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Kafka's Law : The Trial and American Criminal Justice

By: Burns, Robert P.
Material type: TextTextSeries: eBooks on Demand.Publisher: Chicago : University of Chicago Press, 2014Description: 1 online resource (197 p.).ISBN: 9780226167503.Subject(s): Criminal justice, Administration of -- United States | Criminal procedure -- United States | Kafka, Franz, -- 1883-1924. -- Prozess | Law in literatureGenre/Form: Electronic books.Additional physical formats: Print version:: Kafka's Law : The Trial and American Criminal JusticeDDC classification: 345.73/05 Online resources: Click here to view this ebook.
Contents:
""Contents""; ""Preface""; ""Introduction""; ""Chapter 1: A Reading of 'The Trial'""; ""Chapter 2: Institutional Perspectives on 'The Trial'""; ""Chapter 3: Echoes of Kafka Today""; ""Chapter 4: Spaces of Freedom in American Law?""; ""Notes""; ""Index""
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Item type Current location Call number URL Status Date due Barcode
Electronic Book UT Tyler Online
Online
KF9619.B875 2014eb (Browse shelf) http://uttyler.eblib.com/patron/FullRecord.aspx?p=3038609 Available EBL3038609

""Contents""; ""Preface""; ""Introduction""; ""Chapter 1: A Reading of 'The Trial'""; ""Chapter 2: Institutional Perspectives on 'The Trial'""; ""Chapter 3: Echoes of Kafka Today""; ""Chapter 4: Spaces of Freedom in American Law?""; ""Notes""; ""Index""

Description based upon print version of record.

Reviews provided by Syndetics

CHOICE Review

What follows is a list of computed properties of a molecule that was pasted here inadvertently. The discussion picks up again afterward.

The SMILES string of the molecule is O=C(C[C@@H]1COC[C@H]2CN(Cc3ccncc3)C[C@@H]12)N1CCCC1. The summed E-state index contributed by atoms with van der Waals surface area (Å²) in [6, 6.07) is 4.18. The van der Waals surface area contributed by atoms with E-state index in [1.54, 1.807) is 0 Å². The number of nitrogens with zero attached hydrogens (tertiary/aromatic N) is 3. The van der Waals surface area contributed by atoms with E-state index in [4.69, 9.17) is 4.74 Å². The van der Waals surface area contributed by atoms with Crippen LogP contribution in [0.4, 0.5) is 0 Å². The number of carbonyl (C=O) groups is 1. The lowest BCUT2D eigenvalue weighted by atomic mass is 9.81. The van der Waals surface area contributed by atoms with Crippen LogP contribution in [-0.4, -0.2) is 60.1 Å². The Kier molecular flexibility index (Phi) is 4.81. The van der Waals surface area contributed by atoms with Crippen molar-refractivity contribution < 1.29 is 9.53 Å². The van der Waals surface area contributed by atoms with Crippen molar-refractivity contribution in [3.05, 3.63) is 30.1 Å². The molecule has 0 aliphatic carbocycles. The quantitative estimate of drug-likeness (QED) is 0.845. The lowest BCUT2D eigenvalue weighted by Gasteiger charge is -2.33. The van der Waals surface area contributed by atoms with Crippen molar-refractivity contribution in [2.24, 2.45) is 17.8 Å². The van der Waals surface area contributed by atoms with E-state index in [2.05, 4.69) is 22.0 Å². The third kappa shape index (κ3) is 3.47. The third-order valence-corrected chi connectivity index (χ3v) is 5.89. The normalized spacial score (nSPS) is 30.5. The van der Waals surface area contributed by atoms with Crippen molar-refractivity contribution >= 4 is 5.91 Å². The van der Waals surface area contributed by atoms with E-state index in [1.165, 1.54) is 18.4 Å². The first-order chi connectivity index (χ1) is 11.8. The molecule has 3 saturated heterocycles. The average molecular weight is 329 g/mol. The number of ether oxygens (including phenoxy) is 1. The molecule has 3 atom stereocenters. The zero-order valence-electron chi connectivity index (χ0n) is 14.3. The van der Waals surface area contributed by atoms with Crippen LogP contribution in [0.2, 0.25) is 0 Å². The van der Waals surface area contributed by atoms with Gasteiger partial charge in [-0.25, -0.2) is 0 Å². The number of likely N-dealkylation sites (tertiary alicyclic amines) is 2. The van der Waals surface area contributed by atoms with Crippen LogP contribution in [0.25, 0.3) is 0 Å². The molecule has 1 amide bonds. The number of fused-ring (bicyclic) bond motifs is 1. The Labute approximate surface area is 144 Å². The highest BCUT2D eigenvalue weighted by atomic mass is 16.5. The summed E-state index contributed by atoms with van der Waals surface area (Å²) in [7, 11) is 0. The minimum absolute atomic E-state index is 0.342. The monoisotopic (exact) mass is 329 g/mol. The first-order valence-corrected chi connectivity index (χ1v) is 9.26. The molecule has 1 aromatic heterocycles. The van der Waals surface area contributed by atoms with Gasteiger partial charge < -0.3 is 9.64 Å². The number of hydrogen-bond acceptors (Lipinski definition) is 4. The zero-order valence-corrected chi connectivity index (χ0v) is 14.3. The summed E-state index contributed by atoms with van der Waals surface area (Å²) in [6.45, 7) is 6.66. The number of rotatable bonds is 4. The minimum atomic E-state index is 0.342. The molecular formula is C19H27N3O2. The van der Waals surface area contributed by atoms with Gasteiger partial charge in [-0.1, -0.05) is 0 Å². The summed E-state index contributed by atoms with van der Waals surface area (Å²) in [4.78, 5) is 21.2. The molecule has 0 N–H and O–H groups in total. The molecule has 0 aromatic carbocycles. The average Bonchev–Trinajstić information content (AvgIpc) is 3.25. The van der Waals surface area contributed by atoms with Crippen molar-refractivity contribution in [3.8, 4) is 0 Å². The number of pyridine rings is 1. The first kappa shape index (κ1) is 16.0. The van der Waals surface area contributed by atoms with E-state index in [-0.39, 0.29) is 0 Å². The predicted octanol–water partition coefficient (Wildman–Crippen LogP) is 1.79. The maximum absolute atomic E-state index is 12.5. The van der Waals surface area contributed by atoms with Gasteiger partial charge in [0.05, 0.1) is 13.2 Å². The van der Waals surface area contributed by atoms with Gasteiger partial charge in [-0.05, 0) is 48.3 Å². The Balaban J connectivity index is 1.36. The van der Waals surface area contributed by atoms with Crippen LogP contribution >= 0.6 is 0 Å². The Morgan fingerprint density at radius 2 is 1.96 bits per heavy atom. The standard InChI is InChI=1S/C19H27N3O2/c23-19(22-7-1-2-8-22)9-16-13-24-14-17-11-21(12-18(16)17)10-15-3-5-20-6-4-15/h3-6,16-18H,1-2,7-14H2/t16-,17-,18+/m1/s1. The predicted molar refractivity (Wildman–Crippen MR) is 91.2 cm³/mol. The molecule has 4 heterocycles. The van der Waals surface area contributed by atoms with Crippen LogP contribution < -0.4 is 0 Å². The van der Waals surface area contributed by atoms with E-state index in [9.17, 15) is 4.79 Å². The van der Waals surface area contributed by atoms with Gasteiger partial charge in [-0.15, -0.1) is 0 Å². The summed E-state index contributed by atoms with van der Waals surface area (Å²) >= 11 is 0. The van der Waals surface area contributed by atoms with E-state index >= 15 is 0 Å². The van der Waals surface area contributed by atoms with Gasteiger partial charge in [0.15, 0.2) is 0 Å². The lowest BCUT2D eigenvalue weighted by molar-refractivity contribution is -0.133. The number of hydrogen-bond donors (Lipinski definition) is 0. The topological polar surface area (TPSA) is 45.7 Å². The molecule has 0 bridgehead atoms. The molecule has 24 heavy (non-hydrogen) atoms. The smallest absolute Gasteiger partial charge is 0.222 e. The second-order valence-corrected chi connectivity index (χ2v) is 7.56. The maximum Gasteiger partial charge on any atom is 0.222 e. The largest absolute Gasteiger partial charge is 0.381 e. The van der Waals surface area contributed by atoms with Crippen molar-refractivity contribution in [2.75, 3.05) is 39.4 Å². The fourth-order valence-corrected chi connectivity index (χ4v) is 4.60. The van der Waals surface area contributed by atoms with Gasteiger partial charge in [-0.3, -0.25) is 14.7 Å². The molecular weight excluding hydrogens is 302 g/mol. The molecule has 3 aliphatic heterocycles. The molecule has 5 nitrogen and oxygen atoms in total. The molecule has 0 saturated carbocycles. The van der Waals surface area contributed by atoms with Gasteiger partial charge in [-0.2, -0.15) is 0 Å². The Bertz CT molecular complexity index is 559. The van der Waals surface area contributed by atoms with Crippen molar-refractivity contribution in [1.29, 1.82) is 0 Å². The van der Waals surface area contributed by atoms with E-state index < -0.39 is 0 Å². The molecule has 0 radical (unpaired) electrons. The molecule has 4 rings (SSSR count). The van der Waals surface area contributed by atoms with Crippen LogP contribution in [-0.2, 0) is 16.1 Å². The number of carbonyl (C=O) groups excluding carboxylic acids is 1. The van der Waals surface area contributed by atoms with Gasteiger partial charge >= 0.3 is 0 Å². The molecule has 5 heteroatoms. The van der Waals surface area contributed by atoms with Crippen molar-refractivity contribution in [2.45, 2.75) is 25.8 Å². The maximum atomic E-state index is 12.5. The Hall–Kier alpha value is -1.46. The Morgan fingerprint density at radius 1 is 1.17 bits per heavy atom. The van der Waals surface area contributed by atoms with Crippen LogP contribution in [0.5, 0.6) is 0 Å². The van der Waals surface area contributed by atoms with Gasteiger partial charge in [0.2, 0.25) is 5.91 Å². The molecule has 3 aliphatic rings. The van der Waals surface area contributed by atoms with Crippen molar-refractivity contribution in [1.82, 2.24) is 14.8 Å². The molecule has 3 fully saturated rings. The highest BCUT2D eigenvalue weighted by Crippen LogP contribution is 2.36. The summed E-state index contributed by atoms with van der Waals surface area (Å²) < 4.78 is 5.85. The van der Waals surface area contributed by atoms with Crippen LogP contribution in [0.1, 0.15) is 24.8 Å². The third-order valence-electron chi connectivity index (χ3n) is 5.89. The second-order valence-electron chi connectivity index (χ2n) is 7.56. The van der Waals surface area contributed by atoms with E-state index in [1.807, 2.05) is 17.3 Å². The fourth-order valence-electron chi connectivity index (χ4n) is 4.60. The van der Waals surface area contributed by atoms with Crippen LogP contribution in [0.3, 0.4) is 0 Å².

Burns (Northwestern Univ. School of Law) here continues his meditation on trials and trial courts. He argues that courts are hampered in their ability to do justice by certain "features, tendencies and latent dangers of the modern legal world" that can best be understood when viewed through the lens of Franz Kafka's 100-year-old novel The Trial. Just as Kafka's protagonist is caught up in, and eventually crushed by, a nightmarish procedure that appears complex, arbitrary, and unknowable, so modern criminal defendants find themselves overwhelmed when they are entangled in procedures that they can barely understand. And yet the complexities that seem so dysfunctional seem also, by some weird logic, necessary. Burns argues that the "hydraulics of the system" are influenced by ambition, politics, and mass culture; levels of formality and bureaucratization are circumvented by levels of informality (notably plea bargaining), and reliance on science and evidence is tempered by resorts to instinct and psychology. He suggests that "spaces of freedom" are needed where juries and similar institutions can cut through the complexity. Students will find Kafka's Law an accessible introduction to the insights of this important thinker. Summing Up: Recommended. General readers, upper-division undergraduate students, and above. --Paul Lermack, Bradley University

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